Even for those queries where the processing performed by Hadoop does not reduce the input data size, QueryGrid’s parallel data transfer technology enables a petabyte of data to be transferred from Hadoop to Teradata in a few minutes. (This assumes the transfer is done from a 1000-node Hadoop cluster to a Teradata cluster with 1000 AMPs over an Infiniband connection. Clusters that are 10 times smaller will take approximately 10 times as long). Each HDFS data node is automatically mapped to a Teradata AMP node and data is transferred directly over a socket connection. Thus, QueryGrid uses the network as efficiently as possible. QueryGrid leverages Hadoop’s processing engines for those queries where pushing down parts of query execution to Hadoop will reduce network data transfer, and for cases where this is not possible, can transfer data between Hadoop and Teradata at enormously high rates.
However, perhaps the coolest part of QueryGrid is actually what happens after Hadoop has finished with its part of query processing and the query is completed in Teradata. In general, it is impossible to predict the statistical profile of the data being sent to Teradata after initial processing in Hadoop. For our example above, it is unknown in advance whether 5 customers or 100,000 customers encountered this web server bug, and it is unknown if the same customers experienced the same bug repeatedly, or whether the bug was encountered randomly across the customer base. This problem is known as the predicate selectivity estimation problem in the database systems research community, and while it is notoriously difficult to solve in any database system, the complexity of having data spread over multiple locations without a centralized catalog renders this problem an order of magnitude more difficult.
Teradata QueryGrid therefore actively calculates statistics on data as it is sent from Hadoop to Teradata, and incrementally plans the query once it has a clear perspective of the statistical profile of the received data. This greatly improves Teradata’s ability to optimize the query, choosing the right query processing plan for the particular dataset set it ends up processing. This is an extremely important feature. At the end of the day, the success of any Big Data query processing platform is extremely dependent on the query optimizer. By optimizing and dynamically reoptimizing queries, Teradata QueryGrid overcomes a major shortfall of traditional federated systems.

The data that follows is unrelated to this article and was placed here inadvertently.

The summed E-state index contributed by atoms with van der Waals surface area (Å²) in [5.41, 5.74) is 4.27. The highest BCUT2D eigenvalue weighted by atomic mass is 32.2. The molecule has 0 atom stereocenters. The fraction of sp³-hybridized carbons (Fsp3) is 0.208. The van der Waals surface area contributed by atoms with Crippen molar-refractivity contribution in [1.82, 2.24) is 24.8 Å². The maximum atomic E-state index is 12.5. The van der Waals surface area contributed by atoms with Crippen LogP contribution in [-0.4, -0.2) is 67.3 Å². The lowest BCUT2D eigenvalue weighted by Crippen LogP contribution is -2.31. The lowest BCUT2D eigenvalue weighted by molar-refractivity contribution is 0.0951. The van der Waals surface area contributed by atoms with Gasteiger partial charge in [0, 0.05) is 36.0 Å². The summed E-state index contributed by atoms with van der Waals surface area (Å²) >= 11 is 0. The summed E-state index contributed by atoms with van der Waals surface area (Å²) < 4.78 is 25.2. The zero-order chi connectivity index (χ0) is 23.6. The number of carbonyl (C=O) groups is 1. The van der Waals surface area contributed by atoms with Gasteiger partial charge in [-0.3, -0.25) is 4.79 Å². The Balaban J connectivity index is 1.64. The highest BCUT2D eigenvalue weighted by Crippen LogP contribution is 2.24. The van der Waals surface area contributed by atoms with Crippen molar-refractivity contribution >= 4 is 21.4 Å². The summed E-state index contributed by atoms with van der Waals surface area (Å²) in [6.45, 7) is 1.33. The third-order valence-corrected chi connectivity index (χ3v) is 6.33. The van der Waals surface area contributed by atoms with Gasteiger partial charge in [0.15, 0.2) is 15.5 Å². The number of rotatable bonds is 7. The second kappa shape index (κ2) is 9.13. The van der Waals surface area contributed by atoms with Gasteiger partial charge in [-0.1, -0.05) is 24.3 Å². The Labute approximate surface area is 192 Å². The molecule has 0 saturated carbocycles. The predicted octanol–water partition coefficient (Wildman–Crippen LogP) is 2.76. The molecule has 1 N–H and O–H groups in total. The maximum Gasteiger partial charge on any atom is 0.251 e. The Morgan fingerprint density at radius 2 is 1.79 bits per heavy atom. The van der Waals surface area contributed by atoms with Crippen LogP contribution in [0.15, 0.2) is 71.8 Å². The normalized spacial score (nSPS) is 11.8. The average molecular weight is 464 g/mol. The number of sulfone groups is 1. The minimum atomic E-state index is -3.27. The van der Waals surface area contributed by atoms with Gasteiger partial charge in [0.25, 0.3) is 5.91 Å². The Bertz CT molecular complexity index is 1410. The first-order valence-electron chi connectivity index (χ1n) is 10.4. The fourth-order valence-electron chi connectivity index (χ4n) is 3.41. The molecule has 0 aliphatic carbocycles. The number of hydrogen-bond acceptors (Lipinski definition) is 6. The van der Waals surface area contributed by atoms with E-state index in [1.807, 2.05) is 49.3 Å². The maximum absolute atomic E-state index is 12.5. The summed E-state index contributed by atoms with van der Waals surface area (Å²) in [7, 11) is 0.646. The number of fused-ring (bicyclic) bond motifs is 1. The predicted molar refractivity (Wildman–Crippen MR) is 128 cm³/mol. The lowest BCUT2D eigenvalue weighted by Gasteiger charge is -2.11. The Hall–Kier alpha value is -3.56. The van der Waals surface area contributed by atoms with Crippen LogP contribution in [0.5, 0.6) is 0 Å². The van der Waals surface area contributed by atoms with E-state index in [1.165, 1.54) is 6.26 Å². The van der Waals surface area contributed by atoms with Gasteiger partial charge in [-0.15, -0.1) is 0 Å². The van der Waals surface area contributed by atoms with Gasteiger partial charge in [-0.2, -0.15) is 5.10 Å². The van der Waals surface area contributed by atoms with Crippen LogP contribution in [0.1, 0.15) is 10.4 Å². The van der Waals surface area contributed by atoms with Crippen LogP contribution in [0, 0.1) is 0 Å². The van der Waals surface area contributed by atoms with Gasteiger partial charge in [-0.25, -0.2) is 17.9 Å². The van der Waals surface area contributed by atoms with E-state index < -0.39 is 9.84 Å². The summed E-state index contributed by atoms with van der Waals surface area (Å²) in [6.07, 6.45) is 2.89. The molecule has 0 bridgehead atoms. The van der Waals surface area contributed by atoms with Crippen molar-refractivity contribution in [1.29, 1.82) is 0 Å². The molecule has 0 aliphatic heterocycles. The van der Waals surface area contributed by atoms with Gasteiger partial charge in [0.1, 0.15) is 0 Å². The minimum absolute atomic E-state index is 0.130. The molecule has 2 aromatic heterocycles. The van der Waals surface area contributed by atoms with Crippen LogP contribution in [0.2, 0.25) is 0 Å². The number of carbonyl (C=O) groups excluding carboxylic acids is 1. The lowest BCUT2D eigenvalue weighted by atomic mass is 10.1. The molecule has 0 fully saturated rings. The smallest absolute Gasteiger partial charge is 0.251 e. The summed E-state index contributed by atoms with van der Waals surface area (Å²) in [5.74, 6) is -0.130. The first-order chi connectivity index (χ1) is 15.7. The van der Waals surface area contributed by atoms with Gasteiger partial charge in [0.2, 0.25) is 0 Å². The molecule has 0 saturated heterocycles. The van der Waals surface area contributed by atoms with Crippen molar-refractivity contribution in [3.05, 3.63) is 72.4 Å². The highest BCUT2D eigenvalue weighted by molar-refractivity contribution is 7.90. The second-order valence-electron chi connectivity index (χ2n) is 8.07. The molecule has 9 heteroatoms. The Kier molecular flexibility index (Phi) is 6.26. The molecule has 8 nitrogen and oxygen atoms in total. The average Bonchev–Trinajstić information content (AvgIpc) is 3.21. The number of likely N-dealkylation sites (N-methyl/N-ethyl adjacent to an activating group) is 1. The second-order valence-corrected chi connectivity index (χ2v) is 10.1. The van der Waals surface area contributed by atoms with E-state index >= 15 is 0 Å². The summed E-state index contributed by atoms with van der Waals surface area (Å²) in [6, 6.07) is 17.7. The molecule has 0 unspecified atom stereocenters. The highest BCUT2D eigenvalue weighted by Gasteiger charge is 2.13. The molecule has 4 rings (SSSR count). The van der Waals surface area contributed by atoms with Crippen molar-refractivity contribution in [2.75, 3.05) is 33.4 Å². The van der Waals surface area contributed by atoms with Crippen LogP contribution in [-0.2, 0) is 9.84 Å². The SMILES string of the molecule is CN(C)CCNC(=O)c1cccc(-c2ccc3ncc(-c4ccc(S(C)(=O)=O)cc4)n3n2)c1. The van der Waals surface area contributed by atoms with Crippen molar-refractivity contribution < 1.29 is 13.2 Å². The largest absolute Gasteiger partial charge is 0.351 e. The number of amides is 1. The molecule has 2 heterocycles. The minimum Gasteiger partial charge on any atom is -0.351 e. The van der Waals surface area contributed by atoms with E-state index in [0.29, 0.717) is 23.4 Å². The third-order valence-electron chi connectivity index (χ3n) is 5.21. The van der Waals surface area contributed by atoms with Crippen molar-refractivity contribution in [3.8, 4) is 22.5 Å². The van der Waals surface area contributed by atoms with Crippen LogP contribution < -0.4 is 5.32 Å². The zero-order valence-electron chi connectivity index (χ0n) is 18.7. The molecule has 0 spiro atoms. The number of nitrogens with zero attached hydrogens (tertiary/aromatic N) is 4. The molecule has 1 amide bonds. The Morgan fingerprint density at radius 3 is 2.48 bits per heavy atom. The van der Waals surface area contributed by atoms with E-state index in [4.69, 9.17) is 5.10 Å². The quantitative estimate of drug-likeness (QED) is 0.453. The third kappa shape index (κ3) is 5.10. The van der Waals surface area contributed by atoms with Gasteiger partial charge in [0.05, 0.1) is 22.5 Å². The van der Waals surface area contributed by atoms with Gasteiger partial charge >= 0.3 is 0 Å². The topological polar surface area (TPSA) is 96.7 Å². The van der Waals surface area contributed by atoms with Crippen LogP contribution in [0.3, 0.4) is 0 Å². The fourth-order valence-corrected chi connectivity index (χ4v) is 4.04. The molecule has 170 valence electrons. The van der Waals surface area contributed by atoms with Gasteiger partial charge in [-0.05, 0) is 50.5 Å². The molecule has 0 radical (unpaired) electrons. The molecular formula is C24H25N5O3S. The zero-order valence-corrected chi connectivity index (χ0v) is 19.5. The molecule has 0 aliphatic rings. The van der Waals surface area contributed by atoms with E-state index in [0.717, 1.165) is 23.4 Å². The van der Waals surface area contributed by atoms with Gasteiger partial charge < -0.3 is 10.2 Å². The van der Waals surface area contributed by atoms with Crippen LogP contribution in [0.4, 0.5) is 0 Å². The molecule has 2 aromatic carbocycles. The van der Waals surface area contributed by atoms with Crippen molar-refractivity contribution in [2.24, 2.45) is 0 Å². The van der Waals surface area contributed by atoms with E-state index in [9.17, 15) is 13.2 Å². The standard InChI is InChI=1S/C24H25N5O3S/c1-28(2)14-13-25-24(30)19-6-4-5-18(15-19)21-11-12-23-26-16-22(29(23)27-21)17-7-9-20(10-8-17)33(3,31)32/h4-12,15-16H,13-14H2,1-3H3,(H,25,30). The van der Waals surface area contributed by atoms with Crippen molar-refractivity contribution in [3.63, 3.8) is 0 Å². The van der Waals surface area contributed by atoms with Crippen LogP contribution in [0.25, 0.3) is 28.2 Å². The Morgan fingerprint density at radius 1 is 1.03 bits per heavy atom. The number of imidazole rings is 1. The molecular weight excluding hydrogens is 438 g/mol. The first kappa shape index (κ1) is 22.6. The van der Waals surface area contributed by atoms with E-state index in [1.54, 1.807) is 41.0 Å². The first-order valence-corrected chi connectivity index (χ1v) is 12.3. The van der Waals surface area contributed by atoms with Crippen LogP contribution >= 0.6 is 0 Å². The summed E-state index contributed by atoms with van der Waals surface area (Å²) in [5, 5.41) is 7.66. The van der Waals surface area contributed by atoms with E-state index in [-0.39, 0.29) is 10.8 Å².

QueryGrid is thus not your traditional DBMS-Hadoop connector. By pushing down query processing to Hadoop’s increasingly advanced query processing engines, it overcomes the network bottleneck of the early DBMS-Hadoop connectors. By enabling SQL queries to span both DBMS-local and Hadoop-local data (all managed with Teradata’s permissions and access control framework), far more advanced query analysis becomes possible. And with a dynamic optimization framework, query performance for multi-system queries is significantly improved.
It’s important to note that the same technology used to connect Teradata and Hadoop, can be used to connect Teradata with many other systems (e.g. MongoDB, Teradata, Aster, etc.). The basic principles of query pushdown, multi-system SQL, and dynamic optimization provide an excellent foundation upon which a flexible and powerful data processing platform can be created.
Daniel Abadi is an Associate Professor at Yale University, founder of Hadapt, and a Teradata employee following the recent acquisition. He does research primarily in database system architecture and implementation. He received a Ph.D. from MIT and a M.Phil from Cambridge. He is best known for his research in column-store database systems (the C-Store project, which was commercialized by Vertica), high performance transactional systems (the H-Store project, commercialized by VoltDB), and Hadapt (acquired by Teradata). @Daniel_Abadi